The Massachusetts Bay Transportation Authority will now look for a new general manager after Daniel Grabauskas Friday stepped down from the post under pressure from the Gov. Deval Patrick administration.
The board voted five to three to pay Grabauskas $327,487 to settle the remaining nine months of his contract. Patrick and state Transportation Secretary Jim Aloisi have questioned the mass-transit system’s safety and fiscal operations and called for Grabauskas’ resignation. Many legislative leaders and MBTA board members continued to support him.
The authority’s general counsel, William Mitchell will now serve as interim general manager.
Aloisi also called for an evaluation of the MBTA’s finances and operations, with David D’Alessandro, a former chief executive officer at John Hancock, heading up the review.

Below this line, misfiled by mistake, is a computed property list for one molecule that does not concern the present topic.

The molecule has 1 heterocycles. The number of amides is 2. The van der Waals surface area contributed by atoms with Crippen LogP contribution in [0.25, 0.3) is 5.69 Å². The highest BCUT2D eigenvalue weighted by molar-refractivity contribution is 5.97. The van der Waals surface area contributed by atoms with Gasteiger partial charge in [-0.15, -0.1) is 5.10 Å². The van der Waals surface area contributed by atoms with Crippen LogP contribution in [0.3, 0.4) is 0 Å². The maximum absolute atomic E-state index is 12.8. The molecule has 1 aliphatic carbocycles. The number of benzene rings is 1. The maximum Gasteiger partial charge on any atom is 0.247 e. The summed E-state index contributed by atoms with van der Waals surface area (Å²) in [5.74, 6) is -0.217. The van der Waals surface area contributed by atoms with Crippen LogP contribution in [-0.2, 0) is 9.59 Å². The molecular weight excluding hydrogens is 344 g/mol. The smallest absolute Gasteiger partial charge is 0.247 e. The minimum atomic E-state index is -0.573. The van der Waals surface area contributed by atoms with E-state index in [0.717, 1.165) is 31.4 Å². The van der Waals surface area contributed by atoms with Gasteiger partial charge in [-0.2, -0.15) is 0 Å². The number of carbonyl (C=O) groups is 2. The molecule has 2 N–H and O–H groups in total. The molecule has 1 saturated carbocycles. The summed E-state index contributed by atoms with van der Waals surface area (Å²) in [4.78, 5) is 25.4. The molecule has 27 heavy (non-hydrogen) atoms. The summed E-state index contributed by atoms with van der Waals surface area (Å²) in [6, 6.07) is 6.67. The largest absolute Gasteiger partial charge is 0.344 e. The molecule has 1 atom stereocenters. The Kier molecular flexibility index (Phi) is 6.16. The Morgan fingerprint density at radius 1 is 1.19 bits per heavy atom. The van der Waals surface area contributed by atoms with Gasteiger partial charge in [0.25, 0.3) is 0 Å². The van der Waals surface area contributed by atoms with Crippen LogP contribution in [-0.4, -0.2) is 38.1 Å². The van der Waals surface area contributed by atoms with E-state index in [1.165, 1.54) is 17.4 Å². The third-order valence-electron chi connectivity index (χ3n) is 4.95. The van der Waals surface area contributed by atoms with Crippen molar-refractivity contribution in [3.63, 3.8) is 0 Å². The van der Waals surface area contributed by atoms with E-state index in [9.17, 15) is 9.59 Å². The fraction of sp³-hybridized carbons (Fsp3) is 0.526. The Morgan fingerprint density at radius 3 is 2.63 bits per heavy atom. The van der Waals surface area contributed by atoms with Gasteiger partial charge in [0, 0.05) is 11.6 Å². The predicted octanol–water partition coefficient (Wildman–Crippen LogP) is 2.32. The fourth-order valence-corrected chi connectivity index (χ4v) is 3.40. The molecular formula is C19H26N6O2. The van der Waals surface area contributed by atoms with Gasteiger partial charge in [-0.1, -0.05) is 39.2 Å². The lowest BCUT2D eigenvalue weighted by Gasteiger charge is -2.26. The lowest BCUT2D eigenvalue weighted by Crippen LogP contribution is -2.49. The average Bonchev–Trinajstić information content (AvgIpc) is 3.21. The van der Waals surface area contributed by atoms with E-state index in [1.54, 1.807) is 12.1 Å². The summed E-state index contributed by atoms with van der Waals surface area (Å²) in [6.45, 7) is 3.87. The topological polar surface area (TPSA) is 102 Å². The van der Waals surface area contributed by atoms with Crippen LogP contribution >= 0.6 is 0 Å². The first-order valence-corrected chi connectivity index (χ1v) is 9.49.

Aloisi’s goal is to have the “top to bottom” review completed before Nov. 1, when the MBTA becomes part of a new authority, the Massachusetts Department of Transportation, according to spokesman Colin Durrant.
The MBTA is considering a 20% fare increase in December or January to raise additional revenue and will hold public hearings on the proposed fare hikes during the next few weeks.
The board also restored $160 million of expenditures in the MBTA’s fiscal 2010 budget as lawmakers last month approved a state operating budget that includes a $160 million allocation to the authority. The funds will come from increasing the sales tax to 6.25% from 5%. The MBTA’s fiscal advisory board now has 30 days to review the budget change and weigh in on it.
The authority is still evaluating a $150 million refinancing deal with Goldman, Sachs & Co. to switch variable-rate debt into fixed-rate mode and terminate a swap agreement attached to the floating-rate bonds.
A pricing date has not been set, said MBTA chief financial officer Jonathan Davis.